Though there haven’t been any settlements yet for Propecia plaintiffs, Merck has paid billions of dollars to settle previous lawsuits.
Propecia (finasteride), the hair loss drug for men, has lasting sexual side effects, including reduced libido, impotence, and erectile dysfunction. As a result, roughly 1,400 lawsuits have been filed in a multidistriction litigation against Propecia’s maker, Merck.
Though there haven’t been any settlements yet for Propecia plaintiffs, Merck is no stranger to lawsuits. The company has shelled out millions (and in some cases, billions) of dollars to settle lawsuits for their damaging drugs. Propecia is likely to be no different.
$5 Billion Vioxx Settlement (2007)
In 2007, Merck paid nearly $5 billion to settle several lawsuits related to Vioxx, an arthritis medication. Vioxx was pulled from the market in 2004 after the drug was shown to double the risk of heart attacks and strokes. The FDA estimated that the drug had caused 30,000 deaths between 1999 and 2003.
Plaintiffs (50,000 in all) alleged that the company was aware of the cardiovascular risks of the drug, but failed to disclose them to patients. At the time, the $5 billion sum was one of the largest civil settlements in history.
$650 Million for Medicaid Fraud (2008)
In addition to dangerous medications, Merck has also paid millions of dollars for fraud.
They were found guilty of selling Vioxx, Zocor (a cholesterol drug), and Pecid (an antacid) at a 92% discounted rate to hospitals. Hospitals prescribed these medications to lower-income patients, who continued to use the pricey medications after they were released. Medicaid was forced to then pay the full premium price, despite the fact that cheaper alternatives were available.
It was estimated that Merck cheated the government of millions of dollars in discounts.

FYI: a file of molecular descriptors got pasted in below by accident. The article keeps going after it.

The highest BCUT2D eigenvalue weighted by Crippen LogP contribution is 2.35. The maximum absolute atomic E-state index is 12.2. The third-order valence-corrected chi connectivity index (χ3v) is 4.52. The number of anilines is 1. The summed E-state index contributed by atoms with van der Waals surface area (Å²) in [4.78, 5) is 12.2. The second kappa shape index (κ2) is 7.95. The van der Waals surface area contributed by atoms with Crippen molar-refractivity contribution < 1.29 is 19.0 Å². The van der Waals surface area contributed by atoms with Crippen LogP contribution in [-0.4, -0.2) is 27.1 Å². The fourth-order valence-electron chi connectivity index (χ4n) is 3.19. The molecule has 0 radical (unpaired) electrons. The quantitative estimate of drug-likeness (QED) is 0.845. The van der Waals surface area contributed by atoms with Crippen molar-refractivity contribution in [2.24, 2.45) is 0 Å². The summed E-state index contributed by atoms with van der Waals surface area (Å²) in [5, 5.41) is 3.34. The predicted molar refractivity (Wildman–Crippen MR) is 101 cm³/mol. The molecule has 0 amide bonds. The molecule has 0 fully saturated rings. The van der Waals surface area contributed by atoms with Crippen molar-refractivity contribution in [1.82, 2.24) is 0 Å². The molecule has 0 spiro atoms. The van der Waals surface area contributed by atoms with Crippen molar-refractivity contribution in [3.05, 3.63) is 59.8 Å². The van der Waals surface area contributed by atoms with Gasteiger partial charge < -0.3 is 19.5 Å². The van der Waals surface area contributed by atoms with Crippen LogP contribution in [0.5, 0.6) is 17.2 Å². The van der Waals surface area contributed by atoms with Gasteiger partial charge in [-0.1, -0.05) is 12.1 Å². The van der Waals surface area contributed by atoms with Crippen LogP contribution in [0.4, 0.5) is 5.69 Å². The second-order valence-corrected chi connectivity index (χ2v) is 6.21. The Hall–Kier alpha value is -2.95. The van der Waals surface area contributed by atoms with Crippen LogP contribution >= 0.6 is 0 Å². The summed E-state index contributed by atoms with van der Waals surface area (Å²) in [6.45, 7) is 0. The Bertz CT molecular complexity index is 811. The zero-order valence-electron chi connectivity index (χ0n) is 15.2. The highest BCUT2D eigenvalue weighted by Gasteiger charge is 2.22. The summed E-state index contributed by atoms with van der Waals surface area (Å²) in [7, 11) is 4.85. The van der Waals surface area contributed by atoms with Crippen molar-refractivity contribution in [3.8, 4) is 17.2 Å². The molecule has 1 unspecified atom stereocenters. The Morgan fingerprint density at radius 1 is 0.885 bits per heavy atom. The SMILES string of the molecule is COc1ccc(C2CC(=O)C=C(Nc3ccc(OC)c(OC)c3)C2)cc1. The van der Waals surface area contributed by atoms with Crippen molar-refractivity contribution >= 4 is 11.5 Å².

The law requires that the government pay no more than any other customer for a medication, making Merck’s questionable discounts illegal. Overall, it was estimated that Merck cheated the government of millions of dollars in discounts over eight years.
In 2008, Merck paid $650 million to settle with the U.S. Justice Department.
Merck Pays $950 million for Vioxx Marketing (2011)
In 2011, Merck settled yet another Justice Department charge, this time over its unlawful marketing of Vioxx.
Merck was accused of promoting Vioxx for the treatment of rheumatoid arthritis, before it was approved for that purpose by the FDA. The company was hit with $950 million in fines and penalties for their off-label marketing.
Merck was also found guilty of issuing false statements about the cadiovascular safety of Vioxx, which doubled the risk of heart attacks and strokes in patients.
$688 Million Vytorin Settlement (2013)
Merck’s shareholders filed two class action lawsuits against headquarters when it was revealed that the company concealed the poor results of Enhance, a clinical trial for Vytorin. The trial found that Vytorin, an anti-cholesterol drug, didn’t prevent buildup of plaque in the arteries any better than less expensive drugs.
When Enhance results were published in 2008, Merck shares fell 15%. Shareholders alleged that the company kept the results of the trial to themselves for more than a year. Merck paid $688 million to settle the lawsuits.
$100 Million NuvaRing Settlement (2014)
NuvaRing increases the risk of blood clots in women, in some cases resulting in heart attacks, strokes, and even death.
In 2014, Merck faced another set of lawsuits for a dangerous drug; this time, for NuvaRing. NuvaRing is a vaginal ring used for birth control. The device increases the risk of blood clots in women, in some cases resulting in heart attacks, strokes, and even death.
Product liability lawsuits filed against the company alleged that Merck downplayed the cardiovascular risks of NuvaRing. Though Merck denied any wrongdoing, they agreed to a $100 million settlement shared among the 3,800 plaintiffs.
Merck Pays Another $830 Million for Vioxx: (2016)
Twelve years after its voluntary recall in 2004, Merck was still paying for Vioxx. Investors alleged that the company misled them about the safety of the anti-inflammatory drug, which doubled the risk of heart attacks in patients.
Merck paid $830 million to settle the class action securities lawsuit.
The first of Merck’s 1,400 Propecia lawsuits will go to trial in September 2017. Based on the company’s history, they are likely to settle. Until then, ClassAction.com will continue to provide you with the latest class action settlement information.